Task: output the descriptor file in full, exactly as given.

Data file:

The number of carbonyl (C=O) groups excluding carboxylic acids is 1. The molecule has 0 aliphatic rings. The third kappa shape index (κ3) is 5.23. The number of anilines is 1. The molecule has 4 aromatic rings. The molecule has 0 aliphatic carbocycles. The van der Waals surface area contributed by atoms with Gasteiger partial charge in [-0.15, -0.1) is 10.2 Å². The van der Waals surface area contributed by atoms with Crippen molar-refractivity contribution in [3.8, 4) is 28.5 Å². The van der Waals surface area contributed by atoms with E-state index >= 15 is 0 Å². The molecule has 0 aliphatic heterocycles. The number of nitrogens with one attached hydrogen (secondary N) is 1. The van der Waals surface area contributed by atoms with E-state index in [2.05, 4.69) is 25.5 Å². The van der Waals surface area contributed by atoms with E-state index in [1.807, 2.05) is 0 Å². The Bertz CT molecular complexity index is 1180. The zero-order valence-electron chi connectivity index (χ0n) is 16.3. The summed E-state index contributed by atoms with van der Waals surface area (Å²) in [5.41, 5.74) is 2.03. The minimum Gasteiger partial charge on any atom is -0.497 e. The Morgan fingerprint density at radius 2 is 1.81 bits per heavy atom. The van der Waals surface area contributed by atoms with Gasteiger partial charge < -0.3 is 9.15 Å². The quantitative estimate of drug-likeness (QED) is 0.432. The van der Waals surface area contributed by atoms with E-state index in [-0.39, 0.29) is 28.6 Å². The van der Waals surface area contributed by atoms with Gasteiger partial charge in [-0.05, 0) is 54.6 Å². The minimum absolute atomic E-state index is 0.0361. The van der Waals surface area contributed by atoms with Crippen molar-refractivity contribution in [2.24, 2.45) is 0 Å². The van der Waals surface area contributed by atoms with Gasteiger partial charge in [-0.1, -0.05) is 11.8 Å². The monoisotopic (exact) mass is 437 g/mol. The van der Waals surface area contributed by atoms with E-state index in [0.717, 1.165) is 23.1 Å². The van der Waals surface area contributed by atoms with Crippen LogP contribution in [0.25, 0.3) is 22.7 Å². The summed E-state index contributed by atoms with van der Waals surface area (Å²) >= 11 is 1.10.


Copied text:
The number of carbonyl (C=O) groups excluding carboxylic acids is 1. The molecule has 0 aliphatic rings. The third kappa shape index (κ3) is 5.23. The number of anilines is 1. The molecule has 4 aromatic rings. The molecule has 0 aliphatic carbocycles. The van der Waals surface area contributed by atoms with Gasteiger partial charge in [-0.15, -0.1) is 10.2 Å². The van der Waals surface area contributed by atoms with Crippen molar-refractivity contribution in [3.8, 4) is 28.5 Å². The van der Waals surface area contributed by atoms with E-state index >= 15 is 0 Å². The molecule has 0 aliphatic heterocycles. The number of nitrogens with one attached hydrogen (secondary N) is 1. The van der Waals surface area contributed by atoms with E-state index in [2.05, 4.69) is 25.5 Å². The van der Waals surface area contributed by atoms with E-state index in [1.807, 2.05) is 0 Å². The Bertz CT molecular complexity index is 1180. The zero-order valence-electron chi connectivity index (χ0n) is 16.3. The summed E-state index contributed by atoms with van der Waals surface area (Å²) in [5.41, 5.74) is 2.03. The minimum Gasteiger partial charge on any atom is -0.497 e. The Morgan fingerprint density at radius 2 is 1.81 bits per heavy atom. The van der Waals surface area contributed by atoms with Gasteiger partial charge < -0.3 is 9.15 Å². The quantitative estimate of drug-likeness (QED) is 0.432. The van der Waals surface area contributed by atoms with E-state index in [-0.39, 0.29) is 28.6 Å². The van der Waals surface area contributed by atoms with Gasteiger partial charge in [-0.05, 0) is 54.6 Å². The minimum absolute atomic E-state index is 0.0361. The van der Waals surface area contributed by atoms with Crippen molar-refractivity contribution in [2.24, 2.45) is 0 Å². The van der Waals surface area contributed by atoms with Gasteiger partial charge in [-0.1, -0.05) is 11.8 Å². The monoisotopic (exact) mass is 437 g/mol. The van der Waals surface area contributed by atoms with E-state index in [0.717, 1.165) is 23.1 Å². The van der Waals surface area contributed by atoms with Crippen LogP contribution in [0.25, 0.3) is 22.7 Å². The summed E-state index contributed by atoms with van der Waals surface area (Å²) >= 11 is 1.10.